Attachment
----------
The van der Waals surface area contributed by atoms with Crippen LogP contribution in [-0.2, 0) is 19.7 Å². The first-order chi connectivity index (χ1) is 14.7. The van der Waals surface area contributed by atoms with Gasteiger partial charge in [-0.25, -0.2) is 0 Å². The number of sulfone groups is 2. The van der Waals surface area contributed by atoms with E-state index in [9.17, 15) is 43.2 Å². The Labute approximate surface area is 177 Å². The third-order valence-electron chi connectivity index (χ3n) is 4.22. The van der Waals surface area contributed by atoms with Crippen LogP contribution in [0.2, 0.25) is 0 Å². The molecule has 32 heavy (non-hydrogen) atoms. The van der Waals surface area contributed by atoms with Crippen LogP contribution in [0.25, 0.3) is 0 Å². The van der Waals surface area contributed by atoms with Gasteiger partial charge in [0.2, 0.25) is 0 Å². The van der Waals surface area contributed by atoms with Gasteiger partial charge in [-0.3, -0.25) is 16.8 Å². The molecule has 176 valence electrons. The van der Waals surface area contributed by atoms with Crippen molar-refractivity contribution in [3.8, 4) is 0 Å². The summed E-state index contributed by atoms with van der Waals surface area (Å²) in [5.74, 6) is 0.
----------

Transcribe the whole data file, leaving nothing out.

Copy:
The van der Waals surface area contributed by atoms with Crippen LogP contribution in [-0.2, 0) is 19.7 Å². The first-order chi connectivity index (χ1) is 14.7. The van der Waals surface area contributed by atoms with Gasteiger partial charge in [-0.25, -0.2) is 0 Å². The number of sulfone groups is 2. The van der Waals surface area contributed by atoms with E-state index in [9.17, 15) is 43.2 Å². The Labute approximate surface area is 177 Å². The third-order valence-electron chi connectivity index (χ3n) is 4.22. The van der Waals surface area contributed by atoms with Crippen LogP contribution in [0.2, 0.25) is 0 Å². The molecule has 32 heavy (non-hydrogen) atoms. The van der Waals surface area contributed by atoms with Crippen LogP contribution in [0.25, 0.3) is 0 Å². The van der Waals surface area contributed by atoms with Gasteiger partial charge in [0.2, 0.25) is 0 Å². The van der Waals surface area contributed by atoms with Gasteiger partial charge in [-0.3, -0.25) is 16.8 Å². The molecule has 176 valence electrons. The van der Waals surface area contributed by atoms with Crippen molar-refractivity contribution in [3.8, 4) is 0 Å². The summed E-state index contributed by atoms with van der Waals surface area (Å²) in [5.74, 6) is 0.